interest in European literature, gradually stopped paying any attention to it, and at the present time disregard it completely; whereas among the European peoples, the shelves of their public and private libraries and bookshops are groaning from the daily increasing number of new books. The question must doubtless arise in many of you as to how what I have just said can be reconciled with the fact that an overwhelming majority of the people of Asia are illiterate in the strict sense of the word.
To this I will answer that nevertheless the real cause of the lack of interest in contemporary literature lies in its own shortcomings. I myself have seen how hundreds of illiterate people will gather
round one literate man to hear a reading of the sacred writings or of the tales known as the "Thousand and One Nights". You will of course reply that the events described, particularly in these tales, are taken from their own life, and are therefore understandable and interesting to them. But that is not the point. These texts—and I speak particularly of the "Thousand and One Nights"—are works of literature in the full sense of the word. Anyone reading or hearing this book feels clearly that everything in it is fantasy, but fantasy corresponding to truth, even though composed of episodes which are quite improbable for the ordinary life of people. The interest of the reader or listener is awakened and, enchanted by the author's fine understanding of the psyche of people of all walks of life round him, he follows with curiosity how, little by little, a whole story is formed out of these small incidents of actual life.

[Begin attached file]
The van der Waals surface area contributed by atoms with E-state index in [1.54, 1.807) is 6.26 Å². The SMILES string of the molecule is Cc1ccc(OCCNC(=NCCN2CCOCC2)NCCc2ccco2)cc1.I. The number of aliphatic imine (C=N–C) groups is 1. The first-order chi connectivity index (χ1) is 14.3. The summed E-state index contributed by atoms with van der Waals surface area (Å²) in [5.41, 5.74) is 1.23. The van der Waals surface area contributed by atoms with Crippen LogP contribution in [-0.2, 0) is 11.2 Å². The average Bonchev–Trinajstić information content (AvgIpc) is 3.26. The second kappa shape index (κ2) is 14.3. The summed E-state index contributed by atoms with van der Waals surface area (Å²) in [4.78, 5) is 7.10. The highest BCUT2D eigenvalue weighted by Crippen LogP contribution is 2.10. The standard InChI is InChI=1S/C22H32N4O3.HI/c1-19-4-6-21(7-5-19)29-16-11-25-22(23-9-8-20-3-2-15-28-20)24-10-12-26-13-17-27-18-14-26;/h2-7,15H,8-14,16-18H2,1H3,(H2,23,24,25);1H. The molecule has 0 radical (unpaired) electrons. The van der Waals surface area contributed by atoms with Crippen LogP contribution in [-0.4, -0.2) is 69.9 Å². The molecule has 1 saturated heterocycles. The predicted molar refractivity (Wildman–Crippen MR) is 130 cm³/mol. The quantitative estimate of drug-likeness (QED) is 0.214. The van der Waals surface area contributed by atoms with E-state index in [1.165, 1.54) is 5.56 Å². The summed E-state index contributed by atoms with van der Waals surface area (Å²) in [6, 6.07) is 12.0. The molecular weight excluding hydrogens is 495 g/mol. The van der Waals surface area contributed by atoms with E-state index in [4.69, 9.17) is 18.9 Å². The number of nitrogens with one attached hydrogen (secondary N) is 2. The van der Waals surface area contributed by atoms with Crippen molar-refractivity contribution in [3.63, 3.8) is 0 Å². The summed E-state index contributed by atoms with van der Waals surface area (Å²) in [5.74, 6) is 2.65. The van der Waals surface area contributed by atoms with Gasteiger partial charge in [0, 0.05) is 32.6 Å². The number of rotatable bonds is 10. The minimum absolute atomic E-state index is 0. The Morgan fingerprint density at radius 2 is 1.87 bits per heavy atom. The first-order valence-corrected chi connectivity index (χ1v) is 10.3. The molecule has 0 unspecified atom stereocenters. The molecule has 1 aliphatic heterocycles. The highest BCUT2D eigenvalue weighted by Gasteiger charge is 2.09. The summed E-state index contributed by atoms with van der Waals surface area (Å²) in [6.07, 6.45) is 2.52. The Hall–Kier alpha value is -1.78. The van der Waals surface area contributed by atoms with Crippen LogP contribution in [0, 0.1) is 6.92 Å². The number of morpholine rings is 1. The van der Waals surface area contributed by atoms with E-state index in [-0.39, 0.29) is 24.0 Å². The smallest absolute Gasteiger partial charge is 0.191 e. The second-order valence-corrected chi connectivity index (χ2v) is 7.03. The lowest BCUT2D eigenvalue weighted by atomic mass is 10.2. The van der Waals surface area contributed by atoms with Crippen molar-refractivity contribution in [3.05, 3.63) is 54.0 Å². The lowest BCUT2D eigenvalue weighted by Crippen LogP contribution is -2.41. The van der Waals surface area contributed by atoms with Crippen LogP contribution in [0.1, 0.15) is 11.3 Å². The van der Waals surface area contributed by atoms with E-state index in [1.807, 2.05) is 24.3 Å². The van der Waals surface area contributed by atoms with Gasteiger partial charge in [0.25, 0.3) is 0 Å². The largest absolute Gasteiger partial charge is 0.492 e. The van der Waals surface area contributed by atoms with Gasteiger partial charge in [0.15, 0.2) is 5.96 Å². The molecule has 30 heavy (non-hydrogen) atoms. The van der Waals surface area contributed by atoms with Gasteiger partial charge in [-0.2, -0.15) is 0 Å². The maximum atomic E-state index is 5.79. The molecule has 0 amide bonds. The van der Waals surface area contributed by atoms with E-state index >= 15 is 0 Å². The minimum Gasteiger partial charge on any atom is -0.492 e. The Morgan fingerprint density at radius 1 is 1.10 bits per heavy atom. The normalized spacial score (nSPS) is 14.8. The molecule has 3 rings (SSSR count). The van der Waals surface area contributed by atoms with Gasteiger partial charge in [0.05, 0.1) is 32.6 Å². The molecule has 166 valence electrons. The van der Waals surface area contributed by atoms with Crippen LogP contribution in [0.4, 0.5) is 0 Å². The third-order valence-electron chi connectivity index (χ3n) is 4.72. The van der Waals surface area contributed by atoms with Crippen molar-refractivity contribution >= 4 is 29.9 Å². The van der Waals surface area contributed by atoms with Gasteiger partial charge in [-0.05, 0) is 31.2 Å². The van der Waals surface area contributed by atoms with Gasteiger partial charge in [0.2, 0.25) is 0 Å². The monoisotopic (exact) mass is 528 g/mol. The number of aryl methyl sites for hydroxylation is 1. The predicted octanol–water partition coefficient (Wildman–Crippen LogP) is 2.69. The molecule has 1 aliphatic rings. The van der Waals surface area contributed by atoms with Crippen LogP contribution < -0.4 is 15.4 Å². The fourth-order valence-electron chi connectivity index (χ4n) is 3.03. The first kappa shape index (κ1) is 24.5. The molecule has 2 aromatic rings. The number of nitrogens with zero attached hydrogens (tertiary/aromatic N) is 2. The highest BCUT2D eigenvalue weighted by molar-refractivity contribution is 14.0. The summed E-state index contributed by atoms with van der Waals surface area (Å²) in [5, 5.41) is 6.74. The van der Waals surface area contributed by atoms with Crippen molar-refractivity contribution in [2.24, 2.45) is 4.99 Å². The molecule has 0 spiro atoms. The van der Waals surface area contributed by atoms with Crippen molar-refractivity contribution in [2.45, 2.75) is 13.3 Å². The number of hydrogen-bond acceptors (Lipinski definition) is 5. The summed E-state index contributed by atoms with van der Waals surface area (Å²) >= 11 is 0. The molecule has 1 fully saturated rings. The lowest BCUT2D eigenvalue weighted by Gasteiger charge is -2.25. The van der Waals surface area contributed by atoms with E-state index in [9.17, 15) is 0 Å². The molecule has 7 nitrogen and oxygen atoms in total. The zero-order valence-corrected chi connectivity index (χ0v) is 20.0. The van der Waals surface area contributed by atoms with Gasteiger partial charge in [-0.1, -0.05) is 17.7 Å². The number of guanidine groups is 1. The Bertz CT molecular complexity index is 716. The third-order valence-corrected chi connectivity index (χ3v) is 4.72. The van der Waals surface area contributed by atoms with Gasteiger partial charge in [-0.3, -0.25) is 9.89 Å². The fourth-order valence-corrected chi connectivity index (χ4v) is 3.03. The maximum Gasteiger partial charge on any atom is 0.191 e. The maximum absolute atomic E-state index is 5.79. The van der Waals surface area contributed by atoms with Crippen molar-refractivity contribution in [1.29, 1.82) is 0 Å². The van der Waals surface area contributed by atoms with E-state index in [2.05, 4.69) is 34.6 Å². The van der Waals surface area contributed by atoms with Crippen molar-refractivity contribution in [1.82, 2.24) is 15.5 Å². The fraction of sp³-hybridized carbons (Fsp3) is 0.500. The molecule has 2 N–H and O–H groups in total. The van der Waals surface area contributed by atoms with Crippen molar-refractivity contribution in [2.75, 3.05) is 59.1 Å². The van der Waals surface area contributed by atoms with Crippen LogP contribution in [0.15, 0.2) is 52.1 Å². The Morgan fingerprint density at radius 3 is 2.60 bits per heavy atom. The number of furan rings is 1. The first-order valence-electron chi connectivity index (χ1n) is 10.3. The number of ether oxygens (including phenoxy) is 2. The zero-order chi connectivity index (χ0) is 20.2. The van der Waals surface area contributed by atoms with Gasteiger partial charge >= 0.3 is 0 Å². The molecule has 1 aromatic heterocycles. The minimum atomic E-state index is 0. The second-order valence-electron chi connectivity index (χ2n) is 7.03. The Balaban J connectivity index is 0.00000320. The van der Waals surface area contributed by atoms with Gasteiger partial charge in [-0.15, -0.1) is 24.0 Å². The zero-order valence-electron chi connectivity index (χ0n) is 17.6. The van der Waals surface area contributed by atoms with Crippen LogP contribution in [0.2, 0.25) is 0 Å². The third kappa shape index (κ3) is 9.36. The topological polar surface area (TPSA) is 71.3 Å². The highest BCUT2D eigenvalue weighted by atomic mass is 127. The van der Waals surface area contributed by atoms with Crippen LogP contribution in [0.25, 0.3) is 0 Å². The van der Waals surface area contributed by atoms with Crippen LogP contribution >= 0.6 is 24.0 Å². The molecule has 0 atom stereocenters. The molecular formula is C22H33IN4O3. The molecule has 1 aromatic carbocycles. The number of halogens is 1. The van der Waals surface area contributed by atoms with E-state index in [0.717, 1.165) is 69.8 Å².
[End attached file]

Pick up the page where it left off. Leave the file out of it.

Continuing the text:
I cannot pass by in silence this new form of literature, since, aside from the fact that it offers nothing whatsoever for the development of the mind, it has, from my point of view, become the fundamental evil in the life of people today because of the poisonous influence it exerts on their mutual relations.